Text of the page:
billy-cooke

Billy Cooke attempts a bunt during an at-bat during Wednesday night’s game. The centerfielder finished 1-for-4 in the 6-3 loss to Cedar Rapids. 

CLINTON – The last news a minor league baseball player wants to receive is that they are being demoted.

Especially when they are already in Single-A.

Billy Cooke, once touted as a favorable prospect in the Seattle Mariners organization, has struggled to find his offensive footing as a professional after being drafted out of Coastal Carolina in the eighth round of the 2017 MLB First-Year Player Draft.

The speedy outfielder with a flair for eye-popping grabs has posted just a .166 over his first 380 games in the organization and has struck out 135 times (or 35 percent) of his at-bats.

He was designated to the Mariners’ extended Spring Training – a league often referred to as "baseball purgatory" – last month and appeared in eight games with the club before rejoining the LumberKings. 

Clinton manager Denny Hocking said it was difficult to break the news to Cooke but was encouraged by his determination to improve. 

“He sat in that office in Wisconsin and didn’t take it as a demotion, but rather, an opportunity to prolong his career,” Hocking said. “I love that kid for doing that… it’s not an easy conversation to have.”

Since returning to Ashford University Field on July 31, Cooke has shown signs of optimism at the plate, collecting hits in six of eight games in which he recorded two or more plate appearances for a .296 batting average during that span.

The 22-year-old said his stint in Arizona was an ideal environment to correct a few mechanical considerations. 

"It was really productive, I worked with a guy named Dustin Lind," Cooke said. "It humbled me to see the competition there compared to here and it was good to make adjustments and I thought it was really productive."

But it isn’t just about hits. Hocking says the true importance lies within the quality of plate appearances Cooke is turning in, which he says have vastly improved since his brief stint in Arizona.

“He went down there and worked super hard,” Hocking said. “I was getting videos of the work he was putting in and the new swing start to develop… everything I saw in the videos he packed on the airplane and brought it here.”

With just over 20 games remaining in the season, Cooke will look to end his second professional campaign on a positive note, seeking momentum to carry over into offseason workouts.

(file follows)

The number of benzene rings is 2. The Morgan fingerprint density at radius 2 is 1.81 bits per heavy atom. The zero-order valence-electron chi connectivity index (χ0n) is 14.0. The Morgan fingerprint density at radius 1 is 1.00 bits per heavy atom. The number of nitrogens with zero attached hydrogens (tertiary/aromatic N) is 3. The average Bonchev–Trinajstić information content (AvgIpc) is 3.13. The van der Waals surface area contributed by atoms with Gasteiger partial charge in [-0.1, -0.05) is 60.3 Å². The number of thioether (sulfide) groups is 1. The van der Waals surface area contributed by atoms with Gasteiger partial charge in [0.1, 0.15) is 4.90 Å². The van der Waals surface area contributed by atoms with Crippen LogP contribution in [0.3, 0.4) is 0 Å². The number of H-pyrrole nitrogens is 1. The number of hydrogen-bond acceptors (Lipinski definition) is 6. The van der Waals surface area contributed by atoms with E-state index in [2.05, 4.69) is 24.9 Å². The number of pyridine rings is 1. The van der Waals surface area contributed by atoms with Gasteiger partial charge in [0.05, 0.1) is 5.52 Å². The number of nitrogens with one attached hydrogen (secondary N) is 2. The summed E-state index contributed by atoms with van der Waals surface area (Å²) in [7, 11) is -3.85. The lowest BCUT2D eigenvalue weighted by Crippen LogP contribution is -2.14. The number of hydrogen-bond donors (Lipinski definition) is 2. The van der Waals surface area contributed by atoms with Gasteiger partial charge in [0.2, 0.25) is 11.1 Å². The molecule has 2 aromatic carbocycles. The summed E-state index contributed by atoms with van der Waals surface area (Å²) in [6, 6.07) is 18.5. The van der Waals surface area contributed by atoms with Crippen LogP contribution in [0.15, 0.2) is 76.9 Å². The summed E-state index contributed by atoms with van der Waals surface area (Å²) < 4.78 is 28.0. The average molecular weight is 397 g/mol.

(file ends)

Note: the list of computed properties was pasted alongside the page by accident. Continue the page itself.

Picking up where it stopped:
But, for now, Cooke is just taking it one day at a time. 

"[The return to Clinton] is going good... Denny [Hocking] is putting me at the top of the lineup so I am seeing a lot more pitches," Cooke said.

Trouble with the curve

As his first season in Clinton dwindles down to a close, we can be sure of one idea: Ariel Sandoval can hit.

But the Dominican slugger has been mired in a slump since the All-Star break in mid-June, posting just a .200 average in the second half to lower his season clip to .236.

While the power numbers have remained constant – Sandoval’s 16 homers are tied for third in the league – he only has two doubles in his last 31 games and leads the league in strikeouts (150) by a wide margin.

Hocking said Sandoval’s season-long whiffing struggles are the product of the 22-year-old’s inability to lay off a certain pitch.

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L'Kings Walk-Off

Ariel Sandoval (right) smiles as he rounds third after his three run homer that tied the score and pushed Clinton into extra innings before the LumberKings’ fourth straight win over the Lansing Lugnuts on July 16. 

“It is not physical with him, it is mental,” Hocking said. “We have tried to talk to him about laying off breaking pitches… he sees them, he recognizes them, but he just continues to want to swing at them.”

“We just need to continue to pound on him and tell him to hit that fastball early on,” Hocking said.

In the ninth inning of Clinton’s 6-3 loss Wednesday night, however, Sandoval saw a straight fastball moving through the zone on a 2-2 count.

The result?

A no-doubt homer to left field, silencing any thoughts of a slump — at least for the duration of the 360-feet jog around the bases.